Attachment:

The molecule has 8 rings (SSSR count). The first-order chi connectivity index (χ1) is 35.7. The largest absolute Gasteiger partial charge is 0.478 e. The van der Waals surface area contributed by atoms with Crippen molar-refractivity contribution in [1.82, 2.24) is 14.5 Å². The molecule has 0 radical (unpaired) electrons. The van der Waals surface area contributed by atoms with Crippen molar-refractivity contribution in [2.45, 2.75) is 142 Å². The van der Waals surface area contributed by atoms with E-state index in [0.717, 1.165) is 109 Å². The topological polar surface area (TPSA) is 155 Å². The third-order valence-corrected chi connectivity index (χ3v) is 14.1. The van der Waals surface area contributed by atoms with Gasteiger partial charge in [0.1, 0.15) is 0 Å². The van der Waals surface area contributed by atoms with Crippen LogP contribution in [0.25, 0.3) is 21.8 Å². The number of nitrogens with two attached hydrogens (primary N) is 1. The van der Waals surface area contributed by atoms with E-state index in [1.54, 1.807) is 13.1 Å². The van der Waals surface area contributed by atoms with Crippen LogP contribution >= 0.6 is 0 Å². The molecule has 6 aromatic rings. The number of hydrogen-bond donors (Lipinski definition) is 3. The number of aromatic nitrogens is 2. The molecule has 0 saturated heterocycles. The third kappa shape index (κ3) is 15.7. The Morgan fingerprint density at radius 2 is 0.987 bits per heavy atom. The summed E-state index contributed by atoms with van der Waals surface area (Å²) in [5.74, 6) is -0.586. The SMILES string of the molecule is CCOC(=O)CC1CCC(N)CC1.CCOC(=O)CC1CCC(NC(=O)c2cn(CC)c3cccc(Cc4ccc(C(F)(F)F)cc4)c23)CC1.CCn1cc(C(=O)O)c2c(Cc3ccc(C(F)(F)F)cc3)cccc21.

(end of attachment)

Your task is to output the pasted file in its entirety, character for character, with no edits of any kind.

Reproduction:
The molecule has 8 rings (SSSR count). The first-order chi connectivity index (χ1) is 35.7. The largest absolute Gasteiger partial charge is 0.478 e. The van der Waals surface area contributed by atoms with Crippen molar-refractivity contribution in [1.82, 2.24) is 14.5 Å². The molecule has 0 radical (unpaired) electrons. The van der Waals surface area contributed by atoms with Crippen molar-refractivity contribution in [2.45, 2.75) is 142 Å². The van der Waals surface area contributed by atoms with E-state index in [0.717, 1.165) is 109 Å². The topological polar surface area (TPSA) is 155 Å². The third-order valence-corrected chi connectivity index (χ3v) is 14.1. The van der Waals surface area contributed by atoms with Gasteiger partial charge in [0.1, 0.15) is 0 Å². The van der Waals surface area contributed by atoms with Crippen LogP contribution in [0.25, 0.3) is 21.8 Å². The number of nitrogens with two attached hydrogens (primary N) is 1. The van der Waals surface area contributed by atoms with E-state index in [1.54, 1.807) is 13.1 Å². The van der Waals surface area contributed by atoms with Crippen LogP contribution >= 0.6 is 0 Å². The molecule has 6 aromatic rings. The number of hydrogen-bond donors (Lipinski definition) is 3. The number of aromatic nitrogens is 2. The molecule has 0 saturated heterocycles. The third kappa shape index (κ3) is 15.7. The Morgan fingerprint density at radius 2 is 0.987 bits per heavy atom. The summed E-state index contributed by atoms with van der Waals surface area (Å²) in [5.74, 6) is -0.586. The SMILES string of the molecule is CCOC(=O)CC1CCC(N)CC1.CCOC(=O)CC1CCC(NC(=O)c2cn(CC)c3cccc(Cc4ccc(C(F)(F)F)cc4)c23)CC1.CCn1cc(C(=O)O)c2c(Cc3ccc(C(F)(F)F)cc3)cccc21.